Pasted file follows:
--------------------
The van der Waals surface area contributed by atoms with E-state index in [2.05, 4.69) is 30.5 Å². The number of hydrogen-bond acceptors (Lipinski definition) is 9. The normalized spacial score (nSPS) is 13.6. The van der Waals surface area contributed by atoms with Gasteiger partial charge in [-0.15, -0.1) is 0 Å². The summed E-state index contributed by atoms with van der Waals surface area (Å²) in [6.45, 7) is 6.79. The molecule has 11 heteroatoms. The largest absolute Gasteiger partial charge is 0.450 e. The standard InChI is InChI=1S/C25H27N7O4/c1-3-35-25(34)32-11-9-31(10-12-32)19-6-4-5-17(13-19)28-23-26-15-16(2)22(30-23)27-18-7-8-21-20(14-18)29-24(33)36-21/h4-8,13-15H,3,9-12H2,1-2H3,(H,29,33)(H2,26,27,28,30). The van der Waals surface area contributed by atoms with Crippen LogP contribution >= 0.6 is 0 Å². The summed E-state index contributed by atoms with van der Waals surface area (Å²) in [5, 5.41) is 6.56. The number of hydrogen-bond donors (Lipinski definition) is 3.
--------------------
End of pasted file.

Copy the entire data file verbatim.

The van der Waals surface area contributed by atoms with E-state index in [2.05, 4.69) is 30.5 Å². The number of hydrogen-bond acceptors (Lipinski definition) is 9. The normalized spacial score (nSPS) is 13.6. The van der Waals surface area contributed by atoms with Gasteiger partial charge in [-0.15, -0.1) is 0 Å². The summed E-state index contributed by atoms with van der Waals surface area (Å²) in [6.45, 7) is 6.79. The molecule has 11 heteroatoms. The largest absolute Gasteiger partial charge is 0.450 e. The standard InChI is InChI=1S/C25H27N7O4/c1-3-35-25(34)32-11-9-31(10-12-32)19-6-4-5-17(13-19)28-23-26-15-16(2)22(30-23)27-18-7-8-21-20(14-18)29-24(33)36-21/h4-8,13-15H,3,9-12H2,1-2H3,(H,29,33)(H2,26,27,28,30). The van der Waals surface area contributed by atoms with Crippen LogP contribution >= 0.6 is 0 Å². The summed E-state index contributed by atoms with van der Waals surface area (Å²) in [5, 5.41) is 6.56. The number of hydrogen-bond donors (Lipinski definition) is 3.